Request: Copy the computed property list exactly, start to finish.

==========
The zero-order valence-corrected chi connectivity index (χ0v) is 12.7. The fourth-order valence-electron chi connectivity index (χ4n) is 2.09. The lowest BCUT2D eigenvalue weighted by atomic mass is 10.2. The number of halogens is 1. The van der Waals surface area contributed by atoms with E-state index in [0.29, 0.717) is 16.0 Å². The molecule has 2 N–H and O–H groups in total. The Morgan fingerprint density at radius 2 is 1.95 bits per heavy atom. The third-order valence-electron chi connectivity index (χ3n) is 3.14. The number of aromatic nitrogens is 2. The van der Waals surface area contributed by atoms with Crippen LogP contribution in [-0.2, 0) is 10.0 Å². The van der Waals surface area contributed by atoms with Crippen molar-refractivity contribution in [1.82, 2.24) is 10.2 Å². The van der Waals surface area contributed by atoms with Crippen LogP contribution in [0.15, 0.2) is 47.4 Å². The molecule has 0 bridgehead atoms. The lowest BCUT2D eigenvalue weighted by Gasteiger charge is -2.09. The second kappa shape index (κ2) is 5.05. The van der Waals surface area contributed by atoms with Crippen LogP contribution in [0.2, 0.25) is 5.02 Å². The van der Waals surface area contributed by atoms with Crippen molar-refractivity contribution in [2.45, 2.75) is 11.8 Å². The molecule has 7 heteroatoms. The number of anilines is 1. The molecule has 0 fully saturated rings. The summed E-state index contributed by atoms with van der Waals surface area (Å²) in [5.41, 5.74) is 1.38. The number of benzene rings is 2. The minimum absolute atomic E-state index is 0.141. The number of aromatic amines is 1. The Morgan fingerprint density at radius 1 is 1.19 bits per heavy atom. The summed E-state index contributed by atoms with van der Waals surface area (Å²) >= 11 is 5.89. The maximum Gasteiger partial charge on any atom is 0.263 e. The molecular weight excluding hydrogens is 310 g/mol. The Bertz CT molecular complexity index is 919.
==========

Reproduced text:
The zero-order valence-corrected chi connectivity index (χ0v) is 12.7. The fourth-order valence-electron chi connectivity index (χ4n) is 2.09. The lowest BCUT2D eigenvalue weighted by atomic mass is 10.2. The number of halogens is 1. The van der Waals surface area contributed by atoms with E-state index in [0.29, 0.717) is 16.0 Å². The molecule has 2 N–H and O–H groups in total. The Morgan fingerprint density at radius 2 is 1.95 bits per heavy atom. The third-order valence-electron chi connectivity index (χ3n) is 3.14. The number of aromatic nitrogens is 2. The van der Waals surface area contributed by atoms with Crippen LogP contribution in [-0.2, 0) is 10.0 Å². The van der Waals surface area contributed by atoms with Crippen molar-refractivity contribution in [1.82, 2.24) is 10.2 Å². The van der Waals surface area contributed by atoms with Crippen LogP contribution in [0.15, 0.2) is 47.4 Å². The molecule has 0 bridgehead atoms. The lowest BCUT2D eigenvalue weighted by Gasteiger charge is -2.09. The second kappa shape index (κ2) is 5.05. The van der Waals surface area contributed by atoms with Crippen LogP contribution in [0.2, 0.25) is 5.02 Å². The van der Waals surface area contributed by atoms with Crippen molar-refractivity contribution in [2.45, 2.75) is 11.8 Å². The molecule has 7 heteroatoms. The number of anilines is 1. The molecule has 0 fully saturated rings. The summed E-state index contributed by atoms with van der Waals surface area (Å²) in [5.41, 5.74) is 1.38. The number of benzene rings is 2. The minimum absolute atomic E-state index is 0.141. The number of aromatic amines is 1. The Morgan fingerprint density at radius 1 is 1.19 bits per heavy atom. The summed E-state index contributed by atoms with van der Waals surface area (Å²) >= 11 is 5.89. The maximum Gasteiger partial charge on any atom is 0.263 e. The molecular weight excluding hydrogens is 310 g/mol. The Bertz CT molecular complexity index is 919.